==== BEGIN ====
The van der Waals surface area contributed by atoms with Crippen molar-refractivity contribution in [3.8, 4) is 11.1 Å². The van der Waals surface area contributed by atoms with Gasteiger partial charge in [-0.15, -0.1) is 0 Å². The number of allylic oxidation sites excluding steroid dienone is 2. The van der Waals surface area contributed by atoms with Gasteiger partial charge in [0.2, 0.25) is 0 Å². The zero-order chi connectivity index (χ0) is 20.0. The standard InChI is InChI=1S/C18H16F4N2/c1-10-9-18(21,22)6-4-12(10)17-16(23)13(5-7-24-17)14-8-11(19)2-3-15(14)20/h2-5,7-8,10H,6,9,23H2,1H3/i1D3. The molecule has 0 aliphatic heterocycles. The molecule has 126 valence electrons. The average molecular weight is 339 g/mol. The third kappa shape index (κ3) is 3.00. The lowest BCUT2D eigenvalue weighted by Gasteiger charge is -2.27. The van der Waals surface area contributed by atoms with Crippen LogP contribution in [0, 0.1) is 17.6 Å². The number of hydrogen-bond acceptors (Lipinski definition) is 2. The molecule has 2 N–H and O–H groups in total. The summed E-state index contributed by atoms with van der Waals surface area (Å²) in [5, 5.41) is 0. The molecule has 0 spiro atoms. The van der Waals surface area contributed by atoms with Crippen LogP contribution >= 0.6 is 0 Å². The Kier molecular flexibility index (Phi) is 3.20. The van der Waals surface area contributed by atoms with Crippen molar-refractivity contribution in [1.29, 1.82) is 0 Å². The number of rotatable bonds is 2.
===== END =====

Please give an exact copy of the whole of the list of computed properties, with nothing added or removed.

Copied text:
The van der Waals surface area contributed by atoms with Crippen molar-refractivity contribution in [3.8, 4) is 11.1 Å². The van der Waals surface area contributed by atoms with Gasteiger partial charge in [-0.15, -0.1) is 0 Å². The number of allylic oxidation sites excluding steroid dienone is 2. The van der Waals surface area contributed by atoms with Gasteiger partial charge in [0.2, 0.25) is 0 Å². The zero-order chi connectivity index (χ0) is 20.0. The standard InChI is InChI=1S/C18H16F4N2/c1-10-9-18(21,22)6-4-12(10)17-16(23)13(5-7-24-17)14-8-11(19)2-3-15(14)20/h2-5,7-8,10H,6,9,23H2,1H3/i1D3. The molecule has 0 aliphatic heterocycles. The molecule has 126 valence electrons. The average molecular weight is 339 g/mol. The third kappa shape index (κ3) is 3.00. The lowest BCUT2D eigenvalue weighted by Gasteiger charge is -2.27. The van der Waals surface area contributed by atoms with Crippen LogP contribution in [0, 0.1) is 17.6 Å². The number of hydrogen-bond acceptors (Lipinski definition) is 2. The molecule has 2 N–H and O–H groups in total. The summed E-state index contributed by atoms with van der Waals surface area (Å²) in [5, 5.41) is 0. The molecule has 0 spiro atoms. The van der Waals surface area contributed by atoms with Crippen LogP contribution >= 0.6 is 0 Å². The Kier molecular flexibility index (Phi) is 3.20. The van der Waals surface area contributed by atoms with Crippen molar-refractivity contribution in [1.29, 1.82) is 0 Å². The number of rotatable bonds is 2.